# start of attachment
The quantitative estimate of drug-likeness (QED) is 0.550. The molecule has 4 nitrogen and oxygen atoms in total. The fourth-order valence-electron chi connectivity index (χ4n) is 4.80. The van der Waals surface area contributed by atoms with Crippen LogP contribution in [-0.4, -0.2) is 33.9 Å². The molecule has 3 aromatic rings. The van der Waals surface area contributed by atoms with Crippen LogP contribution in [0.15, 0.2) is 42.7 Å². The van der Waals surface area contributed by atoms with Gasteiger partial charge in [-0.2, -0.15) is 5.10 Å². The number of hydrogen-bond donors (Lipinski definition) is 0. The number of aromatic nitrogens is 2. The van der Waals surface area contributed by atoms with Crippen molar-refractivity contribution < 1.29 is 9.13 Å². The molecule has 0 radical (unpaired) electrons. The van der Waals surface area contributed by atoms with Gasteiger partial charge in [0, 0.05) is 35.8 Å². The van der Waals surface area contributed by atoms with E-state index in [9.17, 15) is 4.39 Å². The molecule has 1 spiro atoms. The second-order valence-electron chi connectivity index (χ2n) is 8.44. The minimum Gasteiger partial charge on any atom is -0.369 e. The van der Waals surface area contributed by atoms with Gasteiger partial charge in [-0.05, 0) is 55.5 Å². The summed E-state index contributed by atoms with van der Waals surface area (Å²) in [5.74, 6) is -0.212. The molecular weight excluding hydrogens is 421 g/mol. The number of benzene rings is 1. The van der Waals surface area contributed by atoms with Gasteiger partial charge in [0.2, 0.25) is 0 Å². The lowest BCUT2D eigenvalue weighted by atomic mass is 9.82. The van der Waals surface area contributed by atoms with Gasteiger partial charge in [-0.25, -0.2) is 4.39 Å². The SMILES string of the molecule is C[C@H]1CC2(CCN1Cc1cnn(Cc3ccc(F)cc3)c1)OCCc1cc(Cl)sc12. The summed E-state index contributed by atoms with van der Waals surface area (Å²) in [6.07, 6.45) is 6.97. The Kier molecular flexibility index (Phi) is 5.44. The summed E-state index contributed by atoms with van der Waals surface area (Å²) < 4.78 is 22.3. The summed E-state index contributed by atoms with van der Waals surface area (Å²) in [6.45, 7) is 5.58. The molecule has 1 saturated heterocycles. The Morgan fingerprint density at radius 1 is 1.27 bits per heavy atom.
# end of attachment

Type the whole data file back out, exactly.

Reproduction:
The quantitative estimate of drug-likeness (QED) is 0.550. The molecule has 4 nitrogen and oxygen atoms in total. The fourth-order valence-electron chi connectivity index (χ4n) is 4.80. The van der Waals surface area contributed by atoms with Crippen LogP contribution in [-0.4, -0.2) is 33.9 Å². The molecule has 3 aromatic rings. The van der Waals surface area contributed by atoms with Crippen LogP contribution in [0.15, 0.2) is 42.7 Å². The van der Waals surface area contributed by atoms with Gasteiger partial charge in [-0.2, -0.15) is 5.10 Å². The number of hydrogen-bond donors (Lipinski definition) is 0. The number of aromatic nitrogens is 2. The van der Waals surface area contributed by atoms with Crippen molar-refractivity contribution < 1.29 is 9.13 Å². The molecule has 0 radical (unpaired) electrons. The van der Waals surface area contributed by atoms with Gasteiger partial charge in [0, 0.05) is 35.8 Å². The van der Waals surface area contributed by atoms with E-state index in [9.17, 15) is 4.39 Å². The molecule has 1 spiro atoms. The second-order valence-electron chi connectivity index (χ2n) is 8.44. The minimum Gasteiger partial charge on any atom is -0.369 e. The van der Waals surface area contributed by atoms with Gasteiger partial charge in [-0.05, 0) is 55.5 Å². The summed E-state index contributed by atoms with van der Waals surface area (Å²) in [5.74, 6) is -0.212. The molecular weight excluding hydrogens is 421 g/mol. The number of benzene rings is 1. The van der Waals surface area contributed by atoms with Gasteiger partial charge in [0.2, 0.25) is 0 Å². The lowest BCUT2D eigenvalue weighted by atomic mass is 9.82. The van der Waals surface area contributed by atoms with Gasteiger partial charge in [-0.25, -0.2) is 4.39 Å². The SMILES string of the molecule is C[C@H]1CC2(CCN1Cc1cnn(Cc3ccc(F)cc3)c1)OCCc1cc(Cl)sc12. The summed E-state index contributed by atoms with van der Waals surface area (Å²) in [6.07, 6.45) is 6.97. The Kier molecular flexibility index (Phi) is 5.44. The summed E-state index contributed by atoms with van der Waals surface area (Å²) < 4.78 is 22.3. The summed E-state index contributed by atoms with van der Waals surface area (Å²) in [6.45, 7) is 5.58. The molecule has 1 saturated heterocycles. The Morgan fingerprint density at radius 1 is 1.27 bits per heavy atom.